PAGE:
Friday, November 28, 2014

Jackie Venson -- The Light In Me

It's hard to say which caught my attention first: Jackie Venson's guitar playing or her gorgeous voice. But at the end of the day, it's Venson's songwriting chops that take the prize. While Venson's specialty is her blues guitar, her music seamlessly combines blues, R &B, gospel, and hip-hop.

My favorite tracks are "All Rise" and "Always Free." "All Rise" showcases Venson's soaring vocals and the hopeful, striving energy of her music. "Always Free" exemplifies her sharp lyric writing, dazzling guitar licks, and her keen ear -- you'd be hard-pressed to assign it a genre, and that's fine. This is purely Venson's voice.

Jackie Venson -- Official, Facebook, Soundcloud, Purchase from CDBaby, iTunes

Wednesday, November 26, 2014

William Pilgrim and the All Grows Up -- Epic Endings

The cover art on William Pilgrim's new album shows Will and PM Romero -- both men of color -- getting beaten by white cops. It's a chillingly prescient photo given current events, but the fact is it's a fact of life for many of the men in this great nation. I don't have the emotional energy for a sermon so congrats, you've been spared. Suffice to say the photo is emblematic of the band's darkly humorous political commentary.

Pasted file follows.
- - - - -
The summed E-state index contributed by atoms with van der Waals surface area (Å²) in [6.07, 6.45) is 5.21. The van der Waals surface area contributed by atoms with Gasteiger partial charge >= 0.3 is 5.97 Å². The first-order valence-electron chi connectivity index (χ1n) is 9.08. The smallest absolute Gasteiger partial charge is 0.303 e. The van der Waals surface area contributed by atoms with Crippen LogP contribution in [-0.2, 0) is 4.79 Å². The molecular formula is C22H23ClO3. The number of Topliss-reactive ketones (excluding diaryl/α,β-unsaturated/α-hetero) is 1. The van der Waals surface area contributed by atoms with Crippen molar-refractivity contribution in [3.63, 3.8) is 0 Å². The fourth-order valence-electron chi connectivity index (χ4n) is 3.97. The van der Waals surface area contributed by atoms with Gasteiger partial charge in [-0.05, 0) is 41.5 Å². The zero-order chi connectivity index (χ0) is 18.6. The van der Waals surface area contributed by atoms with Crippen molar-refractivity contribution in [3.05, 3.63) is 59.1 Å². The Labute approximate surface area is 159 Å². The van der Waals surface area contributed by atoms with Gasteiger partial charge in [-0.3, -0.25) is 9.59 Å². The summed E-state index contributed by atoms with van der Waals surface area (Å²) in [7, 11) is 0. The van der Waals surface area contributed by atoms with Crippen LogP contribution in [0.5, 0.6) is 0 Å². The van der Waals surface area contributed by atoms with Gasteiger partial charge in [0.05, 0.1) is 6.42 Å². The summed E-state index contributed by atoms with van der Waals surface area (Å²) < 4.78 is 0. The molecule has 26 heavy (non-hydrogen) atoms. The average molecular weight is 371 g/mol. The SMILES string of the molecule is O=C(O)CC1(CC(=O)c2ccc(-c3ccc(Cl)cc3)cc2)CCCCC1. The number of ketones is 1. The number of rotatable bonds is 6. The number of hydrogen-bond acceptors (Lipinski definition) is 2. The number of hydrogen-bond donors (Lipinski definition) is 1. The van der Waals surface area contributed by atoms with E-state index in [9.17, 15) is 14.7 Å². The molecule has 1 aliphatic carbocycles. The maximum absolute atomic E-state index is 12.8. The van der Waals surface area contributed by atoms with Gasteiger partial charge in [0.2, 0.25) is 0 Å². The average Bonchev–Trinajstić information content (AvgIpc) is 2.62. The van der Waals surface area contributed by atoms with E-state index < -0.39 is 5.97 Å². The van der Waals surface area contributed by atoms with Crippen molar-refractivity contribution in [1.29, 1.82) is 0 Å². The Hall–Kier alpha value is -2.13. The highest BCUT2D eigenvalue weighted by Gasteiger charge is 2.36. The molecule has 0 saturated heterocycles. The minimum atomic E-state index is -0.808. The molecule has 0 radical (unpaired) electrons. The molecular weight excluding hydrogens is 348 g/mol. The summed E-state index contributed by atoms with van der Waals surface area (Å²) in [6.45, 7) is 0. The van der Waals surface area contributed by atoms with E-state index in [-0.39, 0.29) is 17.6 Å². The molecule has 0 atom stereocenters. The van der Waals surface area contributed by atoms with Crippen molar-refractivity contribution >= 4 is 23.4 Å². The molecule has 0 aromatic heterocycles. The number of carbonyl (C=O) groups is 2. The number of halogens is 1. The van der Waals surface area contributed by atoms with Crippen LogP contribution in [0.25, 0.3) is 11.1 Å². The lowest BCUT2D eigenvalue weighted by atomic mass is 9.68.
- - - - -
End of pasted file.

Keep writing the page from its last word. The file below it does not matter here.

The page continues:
Following up on their last album, the band treads familiar territory -- warm, honest music that's equal parts roots music and R&B, featuring William Pilgrim's caramel voice and true stories of truly hard times. "In The Street" and "How It Feels" are probably the most hard-hitting, as they're the most overtly political. However, it's nice to see the band loosen up with songs like "Gimme a Sign" and "Bar Crawl." They're just good old-fashioned songs about having a swell time on the weekends (or wishing the person who gives you a swell time would also give you the time of day.)

My wish for the band's first album was that it sounded a little less carefully produced, that the emotions in the songs -- although always sincere -- were allowed to really push through the polish and hit listeners in the gut. In this sense, Mr. Pilgrim has found his way home. The band is definitely more confident, and definitely more willing to take risks. This is strong music by a strong band that is only getting better with experience.